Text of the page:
There is also a tram system in Barcelona, with six different stops in easy reach of the stadium. Lines T1, T2 and T3 all go where you need them to and you’ll want to jump off at one of Maria Cristina, Pius XII, Palau Reial, Zona Universitaria, Avinguda de Xile or Sant Ramon.

Bus - Camp Nou is about five kilometres West of the historic centre of the city, so there are plenty of buses available to take you near to the ground - even if the Metro is the easiest and most sensible route. Bus numbers 7, 15, 33, 43, 56, 63, 67, 68, 70, 72, 74, 75, 78, 113, 153, 157, 158 and 167 all stop close to the ground.

Car - Driving in Barcelona is notoriously tricky, though if you’re determined to do it then we recommend you get yourself a sat-nav and put in the address of the stadium: C. Aristides Maillol, 12, 08028 Barcelona.

By Air - Barcelona International Airport is 13km to the South-West of the city and is the main one that serves the area. There’s a train and a bus that runs from the airport into the centre, too, so transport links are good. Gerona Airport and Reus Airport are both over 100km away and are therefore cheaper to fly into but will cost more to get to the Nou Camp from.

Taxi - A taxi from Barcelona International Airport to the Nou Camp will take somewhere in the region of twenty minutes to complete its journey and should cost approximately €25, depending on whether it gets stuck in traffic.

Parking Near Camp Nou

Parking is available for Members on match days but you need a parking permit in advance and they’re not all that easy to come by. Parking is available on Carrer Joan d’Alós, but keep an eye out for various parking restrictions. You can park at the nearby Hotel Reina Sofia and at the time of writing that will set you back €10.

Useful Resources

Camp Nou Hotels

Barcelona is a popular tourist destination so there are loads of places to stay in one of Spain’s most beautiful cities. Here are some of our favourite options that are all less than half a mile from the ground:

Yellow Nest Hostel - £70+

Passatge del Regent Mendieta, 5, Barcelona, 08028
We don’t normally recommend hostels, but this adults only one has a rooftop terrace, a games room, a picnic area and free Wi-Fi available, so if you don’t mind staying with people who could turn out to be weirdos then it’s worth your consideration. More details.

Hotel Madanis Liceo - £90+

Calle de Francesc Layret, 2, L'Hospitalet de Llobregat, Barcelona, 08903
This lovely hotel offers an airport shuttle, room service, self-parking and free Wi-Fi as well as the promise of multilingual staff who can help you with tours and tickets for nearby attractions. More details.

Hotel Madanis - £90+

Riera Blanca,10, L'Hospitalet de Llobregat, Barcelona, 08903
This hotel has just thirty guest rooms but also offers a meeting room, a restaurant, a bar and the ability to hire a bike. You can also enjoy free Wi-Fi, should your Facebook really need to be updated urgently. More details.

Pubs & Bars Near Camp Nou

Much like with its hotels you can barely go a few foot in Barcelona without finding an excellent little bar that you’ll be desperate to pop in to. Here are some of our recommendations for a pre-match pint:

Bar Guajiro

Carrer Europa, 20, 08028 Barcelona (+34 934 05 39 09)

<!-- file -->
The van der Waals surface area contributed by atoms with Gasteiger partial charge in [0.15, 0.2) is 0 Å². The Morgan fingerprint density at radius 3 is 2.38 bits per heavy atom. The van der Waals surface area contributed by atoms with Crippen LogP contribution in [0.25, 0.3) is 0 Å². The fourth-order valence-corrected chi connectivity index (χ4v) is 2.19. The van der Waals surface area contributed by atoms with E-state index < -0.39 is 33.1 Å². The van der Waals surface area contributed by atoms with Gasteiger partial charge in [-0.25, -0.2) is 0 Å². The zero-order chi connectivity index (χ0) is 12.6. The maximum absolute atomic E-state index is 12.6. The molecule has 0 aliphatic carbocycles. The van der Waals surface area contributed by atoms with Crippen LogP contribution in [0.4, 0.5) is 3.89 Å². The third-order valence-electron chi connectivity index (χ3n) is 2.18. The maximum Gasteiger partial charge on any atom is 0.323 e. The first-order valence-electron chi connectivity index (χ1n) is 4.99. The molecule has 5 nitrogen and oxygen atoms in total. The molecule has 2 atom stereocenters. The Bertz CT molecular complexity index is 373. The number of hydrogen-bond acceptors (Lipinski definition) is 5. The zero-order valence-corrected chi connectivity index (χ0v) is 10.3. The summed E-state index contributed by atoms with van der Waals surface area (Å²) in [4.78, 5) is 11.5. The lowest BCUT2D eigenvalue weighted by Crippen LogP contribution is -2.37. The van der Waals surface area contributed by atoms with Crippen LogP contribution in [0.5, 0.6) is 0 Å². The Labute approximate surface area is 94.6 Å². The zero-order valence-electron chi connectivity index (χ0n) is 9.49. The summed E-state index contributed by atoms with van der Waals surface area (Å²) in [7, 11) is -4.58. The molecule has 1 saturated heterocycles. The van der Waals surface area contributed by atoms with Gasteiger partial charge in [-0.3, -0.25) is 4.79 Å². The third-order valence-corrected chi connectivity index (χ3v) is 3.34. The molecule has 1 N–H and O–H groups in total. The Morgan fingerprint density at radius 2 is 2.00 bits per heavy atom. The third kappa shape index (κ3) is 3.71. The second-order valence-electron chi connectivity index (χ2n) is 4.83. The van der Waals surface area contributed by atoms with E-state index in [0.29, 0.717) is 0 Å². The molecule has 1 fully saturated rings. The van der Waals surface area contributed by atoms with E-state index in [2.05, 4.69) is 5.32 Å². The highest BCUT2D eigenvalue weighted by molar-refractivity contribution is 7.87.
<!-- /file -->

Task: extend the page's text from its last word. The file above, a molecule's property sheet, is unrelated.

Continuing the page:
The tapas and food here alone makes it well worth a visit, with the various beers and drinks on offer just adding the icing to the proverbial cake. That it’s a short walk from the ground also helps its cause.

Karaoke Nick

Av. de Madrid, 160, 08028 Barcelona, Spain (+346 6188 6508)
Something a bit different here, but packed with fun and good for a night out after the match. It's a disco themed joint with pool and other games plus, of course, karaoke. We hear they love rowdy Brits singing Come on Eileen too, so put your name down.

The Wild Rover Irish Pub

Carrer de Santa Mònica, 2, 08001 Barcelona (+34 933 02 84 85)
No foreign stadium guide is complete without an Irish bar to go to. The Wild Rover Irish Bar is pretty much exactly what you’d expect from such a place: All shamrocks, traditional Irish music and live sports on giant screens. It’s further away from the Nou Camp than the other two places on our list but it’s near to the centre of Barcelona so it’s not hard to get to.


The facilities at the Nou Camp are pretty much exactly what you’d expect from one of the biggest and most famous football stadiums in the world. There are places to buy food and drink on the concourses as well as all of the usual things such as toilets.


Match day hospitality abroad is often a quite different beast to the sort of thing you may be used to experiencing in the UK. Sometimes it’s more about paying big bucks in order to have a comfortable seat with a great view, for example. Here is some information on some of the packages that are on offer at the Nou Camp:

  • VIP Gold - These seats are sold as being amongst the best in the stadium and considering they’re right by the dugouts its easy to see why. You’re close enough to the action to see the expressions on players’ faces and you’ll also get access to the VIP lounge called Avantllotja d'Honor.
  • VIP Palladium - From one extreme to the other, with the VIP Palladium seats being located on the third tier of the Grandstand. They’re in a section that is covered by the roof, however, and you also get access to The Roma ’09 VIP Lounge included with your ticket.